Over the following months, I cried less and thought about babies / pregnancy / miscarriage less. I still thought about it many times a day and hated that. It preoccupied my mind and I couldn’t seem to do anything about it. I know now that it is simply a matter of time and these things have to be worked through and not rushed.

In early December I was knocked off my feet again. A friend told me, “it’s going to be much harder when number two comes along in May!” That was when our twins, or at least the one that was supposed to make it through, would have been born. I didn’t hear anything she said for quite a while after that, it was as though I was in one of those weird dreams where you are there but no-one realizes and you shout but no-one can hear you. I remember that I gave her a hug and a smile and nodded, and nodded, and nodded.

Today I’m wondering whether she thought I was strange, or rude, or whether she thought nothing of it at all. It wasn’t until I got home that I completely melted down and bawled in bed. I was disappointed in myself, but the experience made me realize that I had to expect similar reactions in the future. Grief can strike you at any time (and it may be with a whopping great baseball bat).

One of the worst days

My second surgical procedure to “evacuate my uterus” was one of the worst days of my life. There was something about the experience that felt like my baby was being forcibly removed from me against my will. I sobbed and sobbed and sobbed. The nurse was caring and kind, and referred to my baby as just that, instead of the insulting “products of conception” term used by the other medical professionals. When she handed me the misoprostol pill, there was a sense of defeat that came over me. The game was up. There was no more pretending that maybe the sonographer had simply been mistaken. I sobbed and sobbed and sobbed.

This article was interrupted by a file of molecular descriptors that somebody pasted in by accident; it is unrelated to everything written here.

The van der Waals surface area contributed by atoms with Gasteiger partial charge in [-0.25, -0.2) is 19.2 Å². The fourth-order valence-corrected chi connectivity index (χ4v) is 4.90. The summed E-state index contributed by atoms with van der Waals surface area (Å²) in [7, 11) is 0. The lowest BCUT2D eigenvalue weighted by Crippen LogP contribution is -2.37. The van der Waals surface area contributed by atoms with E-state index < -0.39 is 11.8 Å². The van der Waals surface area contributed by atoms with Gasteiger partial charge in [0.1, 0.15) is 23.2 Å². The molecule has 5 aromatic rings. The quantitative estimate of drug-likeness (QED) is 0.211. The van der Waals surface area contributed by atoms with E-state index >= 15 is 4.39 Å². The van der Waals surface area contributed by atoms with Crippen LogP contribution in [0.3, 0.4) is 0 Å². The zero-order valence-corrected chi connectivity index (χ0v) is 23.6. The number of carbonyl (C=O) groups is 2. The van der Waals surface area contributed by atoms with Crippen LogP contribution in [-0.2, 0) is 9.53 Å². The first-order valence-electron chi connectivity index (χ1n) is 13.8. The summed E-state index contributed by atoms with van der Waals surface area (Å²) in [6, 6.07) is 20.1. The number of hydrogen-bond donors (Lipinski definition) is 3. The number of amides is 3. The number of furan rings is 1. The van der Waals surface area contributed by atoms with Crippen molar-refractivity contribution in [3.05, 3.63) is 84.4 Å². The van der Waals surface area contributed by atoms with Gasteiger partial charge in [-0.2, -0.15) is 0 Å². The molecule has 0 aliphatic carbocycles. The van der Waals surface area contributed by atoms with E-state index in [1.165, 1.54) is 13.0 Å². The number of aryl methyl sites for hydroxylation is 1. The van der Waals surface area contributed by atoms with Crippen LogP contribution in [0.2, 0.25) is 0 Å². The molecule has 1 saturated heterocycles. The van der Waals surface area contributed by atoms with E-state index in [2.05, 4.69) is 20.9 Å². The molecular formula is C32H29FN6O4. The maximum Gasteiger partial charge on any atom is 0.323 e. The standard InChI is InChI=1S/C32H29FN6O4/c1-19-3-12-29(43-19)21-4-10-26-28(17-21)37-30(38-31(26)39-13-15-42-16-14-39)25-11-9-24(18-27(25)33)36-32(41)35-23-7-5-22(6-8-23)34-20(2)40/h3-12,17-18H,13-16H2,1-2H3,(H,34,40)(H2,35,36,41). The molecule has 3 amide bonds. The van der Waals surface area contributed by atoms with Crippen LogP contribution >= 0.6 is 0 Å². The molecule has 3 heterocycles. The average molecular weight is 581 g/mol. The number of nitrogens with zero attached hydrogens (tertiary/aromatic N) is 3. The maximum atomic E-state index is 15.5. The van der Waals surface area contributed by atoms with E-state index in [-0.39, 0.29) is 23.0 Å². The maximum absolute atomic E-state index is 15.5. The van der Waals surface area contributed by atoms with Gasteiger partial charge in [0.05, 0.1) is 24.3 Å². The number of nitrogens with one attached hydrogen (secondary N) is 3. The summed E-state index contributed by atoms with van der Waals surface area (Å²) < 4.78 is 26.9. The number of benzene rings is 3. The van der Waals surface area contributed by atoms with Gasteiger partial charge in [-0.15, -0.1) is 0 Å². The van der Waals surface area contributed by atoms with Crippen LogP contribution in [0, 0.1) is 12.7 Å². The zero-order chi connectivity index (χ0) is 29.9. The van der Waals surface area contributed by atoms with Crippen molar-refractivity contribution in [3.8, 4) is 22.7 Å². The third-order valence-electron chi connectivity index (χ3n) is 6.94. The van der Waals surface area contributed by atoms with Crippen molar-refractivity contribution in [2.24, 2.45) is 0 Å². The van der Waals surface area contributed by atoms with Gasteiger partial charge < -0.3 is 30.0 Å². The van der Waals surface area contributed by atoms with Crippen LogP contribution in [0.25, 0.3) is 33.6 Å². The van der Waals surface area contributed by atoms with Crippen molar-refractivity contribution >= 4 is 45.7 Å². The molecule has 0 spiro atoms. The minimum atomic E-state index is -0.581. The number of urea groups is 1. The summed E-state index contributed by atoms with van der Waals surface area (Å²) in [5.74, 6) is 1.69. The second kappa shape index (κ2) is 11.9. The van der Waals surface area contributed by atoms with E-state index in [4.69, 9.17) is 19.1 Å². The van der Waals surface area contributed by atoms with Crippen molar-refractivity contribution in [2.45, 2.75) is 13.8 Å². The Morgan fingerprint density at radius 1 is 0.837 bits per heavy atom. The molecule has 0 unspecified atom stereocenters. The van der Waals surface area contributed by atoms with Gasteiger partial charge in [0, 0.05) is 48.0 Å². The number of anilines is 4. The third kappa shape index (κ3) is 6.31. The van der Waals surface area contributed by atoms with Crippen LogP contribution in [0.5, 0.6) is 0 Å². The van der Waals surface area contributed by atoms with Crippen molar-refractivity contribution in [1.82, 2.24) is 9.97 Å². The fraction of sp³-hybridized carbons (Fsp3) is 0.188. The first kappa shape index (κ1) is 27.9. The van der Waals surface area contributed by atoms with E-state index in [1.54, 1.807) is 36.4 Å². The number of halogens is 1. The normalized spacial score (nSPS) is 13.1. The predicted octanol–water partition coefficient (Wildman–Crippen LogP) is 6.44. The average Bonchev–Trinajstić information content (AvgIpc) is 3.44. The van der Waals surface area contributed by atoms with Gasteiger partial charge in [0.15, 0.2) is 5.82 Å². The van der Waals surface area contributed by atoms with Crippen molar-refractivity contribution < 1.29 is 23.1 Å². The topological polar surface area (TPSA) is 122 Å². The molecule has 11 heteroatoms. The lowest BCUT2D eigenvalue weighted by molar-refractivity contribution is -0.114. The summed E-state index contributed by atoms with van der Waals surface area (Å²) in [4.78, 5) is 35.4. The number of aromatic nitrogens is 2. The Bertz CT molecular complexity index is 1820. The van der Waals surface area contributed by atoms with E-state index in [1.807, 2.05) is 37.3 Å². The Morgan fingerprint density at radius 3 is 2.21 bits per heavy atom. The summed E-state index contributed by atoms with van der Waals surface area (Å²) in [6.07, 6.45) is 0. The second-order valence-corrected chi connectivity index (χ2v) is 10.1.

Along came the anesthetist. He was an angel for me that day. His voice was calm and his big hands held mine and said that I would get through this. He told my husband and me that his wife had several miscarriages, and they’d ended up with six children. Good grief. He told me that the next time he would see me would be at National Women’s to have our second baby, and it was a glimmer of hope that I grabbed (well, clawed at really) and clung onto tightly. I sobbed and sobbed and sobbed.